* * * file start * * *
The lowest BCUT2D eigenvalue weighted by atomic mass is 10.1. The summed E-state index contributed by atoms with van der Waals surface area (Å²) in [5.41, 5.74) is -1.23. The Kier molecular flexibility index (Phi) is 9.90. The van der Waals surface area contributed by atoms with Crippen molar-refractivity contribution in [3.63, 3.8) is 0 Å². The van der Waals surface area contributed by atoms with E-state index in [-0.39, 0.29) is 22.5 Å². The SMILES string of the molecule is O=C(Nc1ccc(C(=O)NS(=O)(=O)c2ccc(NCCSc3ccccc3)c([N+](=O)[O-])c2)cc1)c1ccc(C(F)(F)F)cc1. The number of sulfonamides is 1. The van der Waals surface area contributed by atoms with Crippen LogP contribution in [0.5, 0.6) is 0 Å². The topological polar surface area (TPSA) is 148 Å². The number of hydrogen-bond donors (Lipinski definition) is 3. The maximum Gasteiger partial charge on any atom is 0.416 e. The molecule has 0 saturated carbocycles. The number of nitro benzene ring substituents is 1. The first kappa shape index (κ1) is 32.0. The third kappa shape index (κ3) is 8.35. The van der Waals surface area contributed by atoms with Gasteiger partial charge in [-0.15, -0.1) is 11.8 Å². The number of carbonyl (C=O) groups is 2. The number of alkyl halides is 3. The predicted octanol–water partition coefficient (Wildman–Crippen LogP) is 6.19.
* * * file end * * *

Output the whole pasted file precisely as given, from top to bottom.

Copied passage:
The lowest BCUT2D eigenvalue weighted by atomic mass is 10.1. The summed E-state index contributed by atoms with van der Waals surface area (Å²) in [5.41, 5.74) is -1.23. The Kier molecular flexibility index (Phi) is 9.90. The van der Waals surface area contributed by atoms with Crippen molar-refractivity contribution in [3.63, 3.8) is 0 Å². The van der Waals surface area contributed by atoms with E-state index in [-0.39, 0.29) is 22.5 Å². The SMILES string of the molecule is O=C(Nc1ccc(C(=O)NS(=O)(=O)c2ccc(NCCSc3ccccc3)c([N+](=O)[O-])c2)cc1)c1ccc(C(F)(F)F)cc1. The number of sulfonamides is 1. The van der Waals surface area contributed by atoms with Crippen LogP contribution in [0.5, 0.6) is 0 Å². The topological polar surface area (TPSA) is 148 Å². The number of hydrogen-bond donors (Lipinski definition) is 3. The maximum Gasteiger partial charge on any atom is 0.416 e. The molecule has 0 saturated carbocycles. The number of nitro benzene ring substituents is 1. The first kappa shape index (κ1) is 32.0. The third kappa shape index (κ3) is 8.35. The van der Waals surface area contributed by atoms with Gasteiger partial charge in [-0.15, -0.1) is 11.8 Å². The number of carbonyl (C=O) groups is 2. The number of alkyl halides is 3. The predicted octanol–water partition coefficient (Wildman–Crippen LogP) is 6.19.